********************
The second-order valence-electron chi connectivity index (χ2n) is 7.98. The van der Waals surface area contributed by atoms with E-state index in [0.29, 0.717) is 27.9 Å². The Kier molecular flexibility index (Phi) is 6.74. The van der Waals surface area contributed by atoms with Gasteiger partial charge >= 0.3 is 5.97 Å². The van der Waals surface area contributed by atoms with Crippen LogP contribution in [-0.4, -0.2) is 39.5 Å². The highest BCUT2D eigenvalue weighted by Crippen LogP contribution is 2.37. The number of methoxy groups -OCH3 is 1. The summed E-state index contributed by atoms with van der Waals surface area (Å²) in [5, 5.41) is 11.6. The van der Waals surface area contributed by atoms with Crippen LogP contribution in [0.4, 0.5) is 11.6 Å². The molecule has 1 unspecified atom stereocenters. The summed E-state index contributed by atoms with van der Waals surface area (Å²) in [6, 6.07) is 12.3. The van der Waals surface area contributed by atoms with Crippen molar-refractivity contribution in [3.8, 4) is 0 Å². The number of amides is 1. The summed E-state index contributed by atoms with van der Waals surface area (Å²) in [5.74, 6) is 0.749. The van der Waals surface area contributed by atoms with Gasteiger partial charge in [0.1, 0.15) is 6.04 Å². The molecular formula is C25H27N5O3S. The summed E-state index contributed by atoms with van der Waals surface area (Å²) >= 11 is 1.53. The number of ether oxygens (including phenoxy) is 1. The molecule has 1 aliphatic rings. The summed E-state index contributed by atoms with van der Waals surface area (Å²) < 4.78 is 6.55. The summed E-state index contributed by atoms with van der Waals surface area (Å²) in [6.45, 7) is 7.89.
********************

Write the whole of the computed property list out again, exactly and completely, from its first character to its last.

The second-order valence-electron chi connectivity index (χ2n) is 7.98. The van der Waals surface area contributed by atoms with E-state index in [0.29, 0.717) is 27.9 Å². The Kier molecular flexibility index (Phi) is 6.74. The van der Waals surface area contributed by atoms with Gasteiger partial charge >= 0.3 is 5.97 Å². The van der Waals surface area contributed by atoms with Crippen LogP contribution in [-0.4, -0.2) is 39.5 Å². The highest BCUT2D eigenvalue weighted by Crippen LogP contribution is 2.37. The number of methoxy groups -OCH3 is 1. The summed E-state index contributed by atoms with van der Waals surface area (Å²) in [5, 5.41) is 11.6. The van der Waals surface area contributed by atoms with Crippen LogP contribution in [0.4, 0.5) is 11.6 Å². The molecule has 1 unspecified atom stereocenters. The summed E-state index contributed by atoms with van der Waals surface area (Å²) in [6, 6.07) is 12.3. The van der Waals surface area contributed by atoms with Crippen molar-refractivity contribution in [3.8, 4) is 0 Å². The number of amides is 1. The summed E-state index contributed by atoms with van der Waals surface area (Å²) in [5.74, 6) is 0.749. The van der Waals surface area contributed by atoms with Gasteiger partial charge in [0.1, 0.15) is 6.04 Å². The molecular formula is C25H27N5O3S. The summed E-state index contributed by atoms with van der Waals surface area (Å²) >= 11 is 1.53. The number of ether oxygens (including phenoxy) is 1. The molecule has 1 aliphatic rings. The summed E-state index contributed by atoms with van der Waals surface area (Å²) < 4.78 is 6.55. The summed E-state index contributed by atoms with van der Waals surface area (Å²) in [6.45, 7) is 7.89.